In Krister Segerberg’s modal logic seminar here in Calgary, we were talking about propositional dynamic logic last week. PDL was originally introduced (by Vaughn Pratt in the early 70’s) to reason about programs. In the language, you have propositional variables but then also variables for (indeterministic) programs. Moreover, you have complex terms for programs, e.g., if α and β are programs then α ∪ β is “either do α or do β”, α;β is “first do α then do β”, α* is “do α 0 or more times. If α is a program term and φ is a formula, then [α]φ means “after every execution of α, φ is true”.
The semantics for PDL is your regular Kripke semantics where W is a set of states, V maps propositional variables into ℘(W), and R maps program variables into ℘(W2). The idea is that V(φ) is the set of states where φ holds, and v R(α) w if α takes you from state w to state v (α may be nondeterministic, so it’s a relation, not a function). The definition of ||- is as you’d expect, with w ||- [α]φ if v ||- φ for all v so that w R(α) v. You can put in program constants, e.g., the program 0 that just freezes (R(0) = ∅), the program 1 that does nothing and immediately halts (R(1) = ΔW), and the completely indeterministic program that can take you to any state from any state (R(U) = W2).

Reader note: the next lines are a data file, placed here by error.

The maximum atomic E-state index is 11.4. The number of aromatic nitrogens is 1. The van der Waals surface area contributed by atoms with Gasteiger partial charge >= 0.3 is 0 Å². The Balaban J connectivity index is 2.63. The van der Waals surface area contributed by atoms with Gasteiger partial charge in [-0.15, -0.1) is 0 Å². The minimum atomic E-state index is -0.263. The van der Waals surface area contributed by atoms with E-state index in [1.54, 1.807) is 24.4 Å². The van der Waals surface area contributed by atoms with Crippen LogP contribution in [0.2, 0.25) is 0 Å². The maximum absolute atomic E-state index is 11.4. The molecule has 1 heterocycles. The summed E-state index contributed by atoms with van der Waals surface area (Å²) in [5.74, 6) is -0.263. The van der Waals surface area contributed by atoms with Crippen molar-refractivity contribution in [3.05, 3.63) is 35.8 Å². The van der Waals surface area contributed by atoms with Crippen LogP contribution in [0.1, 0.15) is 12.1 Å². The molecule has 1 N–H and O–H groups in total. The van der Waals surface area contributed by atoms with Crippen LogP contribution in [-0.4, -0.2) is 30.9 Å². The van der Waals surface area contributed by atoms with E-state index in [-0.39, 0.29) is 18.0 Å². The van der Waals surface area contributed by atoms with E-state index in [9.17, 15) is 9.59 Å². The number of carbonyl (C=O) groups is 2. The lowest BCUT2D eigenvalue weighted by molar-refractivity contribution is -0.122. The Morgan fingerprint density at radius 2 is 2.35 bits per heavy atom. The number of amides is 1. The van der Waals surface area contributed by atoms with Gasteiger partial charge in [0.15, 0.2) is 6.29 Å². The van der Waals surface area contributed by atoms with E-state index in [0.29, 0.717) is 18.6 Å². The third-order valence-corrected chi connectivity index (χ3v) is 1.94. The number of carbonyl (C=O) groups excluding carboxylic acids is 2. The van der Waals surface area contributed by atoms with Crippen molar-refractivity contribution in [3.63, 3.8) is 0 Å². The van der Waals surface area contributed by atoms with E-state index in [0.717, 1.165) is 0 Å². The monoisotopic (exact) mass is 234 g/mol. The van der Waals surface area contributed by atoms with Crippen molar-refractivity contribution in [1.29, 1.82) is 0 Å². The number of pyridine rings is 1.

Most of the people in the seminar are philosophers, not computer scientists, so we were talking a fair amount of time about how to interpret this semantics not in terms of programs. One way to think of the α’s is as actions types: α is an action type, [α]φ means “φ is true after every action of type α”, and w R(α) v if some action of type α can take you from w to v. For instance, think of W as the set of chess configurations (together with whether it’s black’s or white’s move). Then α might be “move the king”. But this is still pretty close to the programs-changing-state interpretation.
I was thinking of a completely different interpretation, and was wondering if anyone has thought about this interpretation and if it might have any use: In the “intended” interpretation, R(α) tells you which states you can get to from a given state by doing α. But R(α) may be seen as an ordinary modal accessibility relation on W. On this interpretation, PDL turns into a parametrized multi-modal logic with operations on modalities: α is an accessibility relation (e.g., U is the total relation–every world is accessible from every world), [α]φ means “φ is α-necessary), and the operations on programs turn into operations on accessibility relations, e.g., 1 ∪ α is the reflexive closure of α and α* is the transitive closure of α. My hunch is that, maybe by adding some additional operations on the α’s, this could make PDL into a logic of modalities in general.
7 thoughts on “Interpretations of Propositional Dynamic Logic”